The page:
Kehres’ impact on football at large might be better judged, though, by the incredible number of coaches his program produced. Iowa State coach Matt Campbell and Toledo coach Jason Candle played for Kehres in the early 2000s, and one of their teammates — Alex Grinch — now is at Oklahoma, tasked with fixing the Sooners’ defense. But the Mount Union coaching factory isn’t limited to those big names, or others like Indianapolis Colts offensive coordinator Nick Sirianni. It is also represented by the dozens of small college and high school coaches spread throughout Ohio and the United States."

>> The Big Picture: "It was football in its purest form. It became a place where guys really had an unbelievable passion for the sport of football." - Matt Campbell, head coach, Iowa State

>> Reality Check: “It probably teaches you that if you’re fortunate enough to be at the Division I or the NFL level, it teaches you some of the stuff that goes along with this level — the game-day atmosphere and some of that stuff — that can’t be at the forefront of why you do it. It makes you trace back to some of the roots you had playing there, the love of the game, the love of developing people.” - Jason Candle, head coach, Toledo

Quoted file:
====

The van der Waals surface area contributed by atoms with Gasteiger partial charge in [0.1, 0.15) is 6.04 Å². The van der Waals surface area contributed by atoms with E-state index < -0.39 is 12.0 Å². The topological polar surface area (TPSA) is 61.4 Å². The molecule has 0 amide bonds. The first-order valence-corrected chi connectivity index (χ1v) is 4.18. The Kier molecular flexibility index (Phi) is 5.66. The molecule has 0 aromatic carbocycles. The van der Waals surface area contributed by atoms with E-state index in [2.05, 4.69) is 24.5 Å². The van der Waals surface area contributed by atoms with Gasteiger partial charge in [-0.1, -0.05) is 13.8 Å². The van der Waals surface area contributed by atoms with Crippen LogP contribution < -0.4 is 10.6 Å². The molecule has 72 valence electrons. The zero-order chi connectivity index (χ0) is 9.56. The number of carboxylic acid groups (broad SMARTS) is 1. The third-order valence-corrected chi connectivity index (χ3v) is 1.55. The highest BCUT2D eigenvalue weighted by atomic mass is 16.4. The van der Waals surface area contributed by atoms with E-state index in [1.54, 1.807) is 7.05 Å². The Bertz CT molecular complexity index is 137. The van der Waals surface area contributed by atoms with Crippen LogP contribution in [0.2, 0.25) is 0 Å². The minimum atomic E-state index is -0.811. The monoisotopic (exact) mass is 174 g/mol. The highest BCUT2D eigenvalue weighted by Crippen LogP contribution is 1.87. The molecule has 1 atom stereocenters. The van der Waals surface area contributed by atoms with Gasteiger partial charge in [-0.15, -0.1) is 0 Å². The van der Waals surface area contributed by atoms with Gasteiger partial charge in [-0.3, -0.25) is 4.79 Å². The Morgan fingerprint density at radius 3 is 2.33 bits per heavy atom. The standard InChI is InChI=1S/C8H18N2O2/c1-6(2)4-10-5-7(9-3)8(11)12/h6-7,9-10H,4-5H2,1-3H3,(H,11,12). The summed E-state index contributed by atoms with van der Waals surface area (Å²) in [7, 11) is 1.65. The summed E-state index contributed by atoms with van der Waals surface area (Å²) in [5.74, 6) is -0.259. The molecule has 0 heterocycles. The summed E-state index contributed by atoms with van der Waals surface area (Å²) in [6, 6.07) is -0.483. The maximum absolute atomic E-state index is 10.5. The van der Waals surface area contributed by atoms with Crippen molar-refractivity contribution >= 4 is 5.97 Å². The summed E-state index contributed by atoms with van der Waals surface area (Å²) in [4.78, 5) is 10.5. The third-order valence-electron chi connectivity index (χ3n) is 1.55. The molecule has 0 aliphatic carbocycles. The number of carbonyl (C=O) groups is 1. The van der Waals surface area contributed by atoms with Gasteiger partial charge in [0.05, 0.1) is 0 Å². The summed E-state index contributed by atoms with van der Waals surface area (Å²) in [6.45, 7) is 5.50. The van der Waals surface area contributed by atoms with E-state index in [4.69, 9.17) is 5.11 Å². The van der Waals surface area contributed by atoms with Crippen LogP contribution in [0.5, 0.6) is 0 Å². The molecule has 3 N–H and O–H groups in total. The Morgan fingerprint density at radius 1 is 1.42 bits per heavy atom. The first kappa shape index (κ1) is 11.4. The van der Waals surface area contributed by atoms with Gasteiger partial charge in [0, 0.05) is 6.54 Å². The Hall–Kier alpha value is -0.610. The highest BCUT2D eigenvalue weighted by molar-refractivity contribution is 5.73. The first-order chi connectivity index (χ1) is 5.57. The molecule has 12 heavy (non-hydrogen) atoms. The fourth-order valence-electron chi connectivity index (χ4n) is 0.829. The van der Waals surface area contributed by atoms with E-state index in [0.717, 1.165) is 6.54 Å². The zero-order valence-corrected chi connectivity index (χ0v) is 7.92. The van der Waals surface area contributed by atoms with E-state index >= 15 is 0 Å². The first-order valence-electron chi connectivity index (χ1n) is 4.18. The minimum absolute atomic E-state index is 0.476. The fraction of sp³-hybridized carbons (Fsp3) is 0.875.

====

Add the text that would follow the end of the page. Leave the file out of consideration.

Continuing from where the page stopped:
>> The Final Word: “Coaching is teaching. Teaching is the ability to inspire learning.” - Larry Kehres, director of athletics, former head coach, Mount Union

>> The LegacyClick here for a list of the entire Mount Union coaching tree since 1962 (p. 36-37)

>> Keep Reading with a subscription to The Athletic (it's worth it)